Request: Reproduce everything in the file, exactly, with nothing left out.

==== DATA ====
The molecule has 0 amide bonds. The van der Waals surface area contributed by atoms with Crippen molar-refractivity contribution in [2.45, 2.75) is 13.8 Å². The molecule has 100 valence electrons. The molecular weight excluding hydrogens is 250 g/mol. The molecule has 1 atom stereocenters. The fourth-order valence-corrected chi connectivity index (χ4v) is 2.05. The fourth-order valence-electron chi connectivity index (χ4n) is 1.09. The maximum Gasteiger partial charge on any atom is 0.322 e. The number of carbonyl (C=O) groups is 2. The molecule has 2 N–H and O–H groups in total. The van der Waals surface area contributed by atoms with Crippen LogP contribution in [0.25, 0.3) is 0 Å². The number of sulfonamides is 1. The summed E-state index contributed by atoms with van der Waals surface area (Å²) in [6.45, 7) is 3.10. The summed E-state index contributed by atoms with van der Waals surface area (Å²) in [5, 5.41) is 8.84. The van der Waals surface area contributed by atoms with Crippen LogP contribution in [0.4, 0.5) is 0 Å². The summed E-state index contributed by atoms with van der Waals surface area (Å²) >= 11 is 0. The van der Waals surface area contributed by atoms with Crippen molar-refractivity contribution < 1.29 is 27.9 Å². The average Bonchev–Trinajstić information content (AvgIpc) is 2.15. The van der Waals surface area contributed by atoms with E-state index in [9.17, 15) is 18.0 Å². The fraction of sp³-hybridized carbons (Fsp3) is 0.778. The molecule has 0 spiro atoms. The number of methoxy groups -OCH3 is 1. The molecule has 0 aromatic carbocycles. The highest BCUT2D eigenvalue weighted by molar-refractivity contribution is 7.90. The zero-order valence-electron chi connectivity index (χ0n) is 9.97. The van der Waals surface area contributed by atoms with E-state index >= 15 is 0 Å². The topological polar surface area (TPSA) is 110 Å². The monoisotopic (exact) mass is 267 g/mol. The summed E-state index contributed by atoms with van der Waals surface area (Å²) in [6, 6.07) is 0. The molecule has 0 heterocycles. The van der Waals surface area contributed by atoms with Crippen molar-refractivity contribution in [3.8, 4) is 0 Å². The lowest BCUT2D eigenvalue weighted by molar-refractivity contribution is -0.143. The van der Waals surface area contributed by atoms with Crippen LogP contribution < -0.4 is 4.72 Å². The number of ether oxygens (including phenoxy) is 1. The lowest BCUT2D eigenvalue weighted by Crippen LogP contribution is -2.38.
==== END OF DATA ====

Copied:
The molecule has 0 amide bonds. The van der Waals surface area contributed by atoms with Crippen molar-refractivity contribution in [2.45, 2.75) is 13.8 Å². The molecule has 100 valence electrons. The molecular weight excluding hydrogens is 250 g/mol. The molecule has 1 atom stereocenters. The fourth-order valence-corrected chi connectivity index (χ4v) is 2.05. The fourth-order valence-electron chi connectivity index (χ4n) is 1.09. The maximum Gasteiger partial charge on any atom is 0.322 e. The number of carbonyl (C=O) groups is 2. The molecule has 2 N–H and O–H groups in total. The van der Waals surface area contributed by atoms with Crippen LogP contribution in [0.25, 0.3) is 0 Å². The number of sulfonamides is 1. The summed E-state index contributed by atoms with van der Waals surface area (Å²) in [6.45, 7) is 3.10. The summed E-state index contributed by atoms with van der Waals surface area (Å²) in [5, 5.41) is 8.84. The van der Waals surface area contributed by atoms with Crippen LogP contribution in [0.4, 0.5) is 0 Å². The summed E-state index contributed by atoms with van der Waals surface area (Å²) >= 11 is 0. The van der Waals surface area contributed by atoms with Crippen molar-refractivity contribution < 1.29 is 27.9 Å². The average Bonchev–Trinajstić information content (AvgIpc) is 2.15. The van der Waals surface area contributed by atoms with E-state index in [9.17, 15) is 18.0 Å². The fraction of sp³-hybridized carbons (Fsp3) is 0.778. The molecule has 0 spiro atoms. The number of methoxy groups -OCH3 is 1. The molecule has 0 aromatic carbocycles. The highest BCUT2D eigenvalue weighted by molar-refractivity contribution is 7.90. The zero-order valence-electron chi connectivity index (χ0n) is 9.97. The van der Waals surface area contributed by atoms with E-state index >= 15 is 0 Å². The topological polar surface area (TPSA) is 110 Å². The monoisotopic (exact) mass is 267 g/mol. The summed E-state index contributed by atoms with van der Waals surface area (Å²) in [6, 6.07) is 0. The molecule has 0 heterocycles. The van der Waals surface area contributed by atoms with Crippen molar-refractivity contribution in [3.8, 4) is 0 Å². The lowest BCUT2D eigenvalue weighted by molar-refractivity contribution is -0.143. The van der Waals surface area contributed by atoms with Crippen LogP contribution < -0.4 is 4.72 Å². The number of ether oxygens (including phenoxy) is 1. The lowest BCUT2D eigenvalue weighted by Crippen LogP contribution is -2.38.